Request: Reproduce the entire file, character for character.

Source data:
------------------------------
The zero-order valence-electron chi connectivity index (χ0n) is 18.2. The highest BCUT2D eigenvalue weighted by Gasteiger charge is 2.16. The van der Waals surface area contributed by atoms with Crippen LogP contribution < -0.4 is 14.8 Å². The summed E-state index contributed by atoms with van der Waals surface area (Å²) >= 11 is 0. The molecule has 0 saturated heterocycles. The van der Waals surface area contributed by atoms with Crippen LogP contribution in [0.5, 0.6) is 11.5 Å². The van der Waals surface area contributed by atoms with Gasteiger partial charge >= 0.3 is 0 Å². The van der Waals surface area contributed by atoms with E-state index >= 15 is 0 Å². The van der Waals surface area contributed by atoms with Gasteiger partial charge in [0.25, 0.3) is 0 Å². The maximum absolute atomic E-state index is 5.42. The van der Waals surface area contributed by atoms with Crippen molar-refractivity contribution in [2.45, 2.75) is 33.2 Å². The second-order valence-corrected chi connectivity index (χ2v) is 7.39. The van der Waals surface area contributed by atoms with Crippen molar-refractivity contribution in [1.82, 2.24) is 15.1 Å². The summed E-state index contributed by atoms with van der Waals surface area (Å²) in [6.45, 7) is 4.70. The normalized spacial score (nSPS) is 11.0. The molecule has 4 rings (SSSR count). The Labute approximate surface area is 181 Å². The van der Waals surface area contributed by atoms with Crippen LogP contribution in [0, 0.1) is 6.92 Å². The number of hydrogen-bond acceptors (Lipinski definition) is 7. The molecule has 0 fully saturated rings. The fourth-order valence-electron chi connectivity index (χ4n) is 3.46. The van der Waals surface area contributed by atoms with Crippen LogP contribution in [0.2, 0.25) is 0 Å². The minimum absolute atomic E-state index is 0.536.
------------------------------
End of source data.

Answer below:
The zero-order valence-electron chi connectivity index (χ0n) is 18.2. The highest BCUT2D eigenvalue weighted by Gasteiger charge is 2.16. The van der Waals surface area contributed by atoms with Crippen LogP contribution < -0.4 is 14.8 Å². The summed E-state index contributed by atoms with van der Waals surface area (Å²) >= 11 is 0. The molecule has 0 saturated heterocycles. The van der Waals surface area contributed by atoms with Crippen LogP contribution in [0.5, 0.6) is 11.5 Å². The van der Waals surface area contributed by atoms with Gasteiger partial charge >= 0.3 is 0 Å². The van der Waals surface area contributed by atoms with E-state index >= 15 is 0 Å². The van der Waals surface area contributed by atoms with Gasteiger partial charge in [0.25, 0.3) is 0 Å². The maximum absolute atomic E-state index is 5.42. The van der Waals surface area contributed by atoms with Crippen molar-refractivity contribution in [2.45, 2.75) is 33.2 Å². The second-order valence-corrected chi connectivity index (χ2v) is 7.39. The van der Waals surface area contributed by atoms with Crippen molar-refractivity contribution in [1.82, 2.24) is 15.1 Å². The summed E-state index contributed by atoms with van der Waals surface area (Å²) in [6.45, 7) is 4.70. The normalized spacial score (nSPS) is 11.0. The molecule has 4 rings (SSSR count). The Labute approximate surface area is 181 Å². The van der Waals surface area contributed by atoms with Crippen LogP contribution in [0, 0.1) is 6.92 Å². The number of hydrogen-bond acceptors (Lipinski definition) is 7. The molecule has 0 fully saturated rings. The fourth-order valence-electron chi connectivity index (χ4n) is 3.46. The van der Waals surface area contributed by atoms with Crippen LogP contribution in [0.2, 0.25) is 0 Å². The minimum absolute atomic E-state index is 0.536.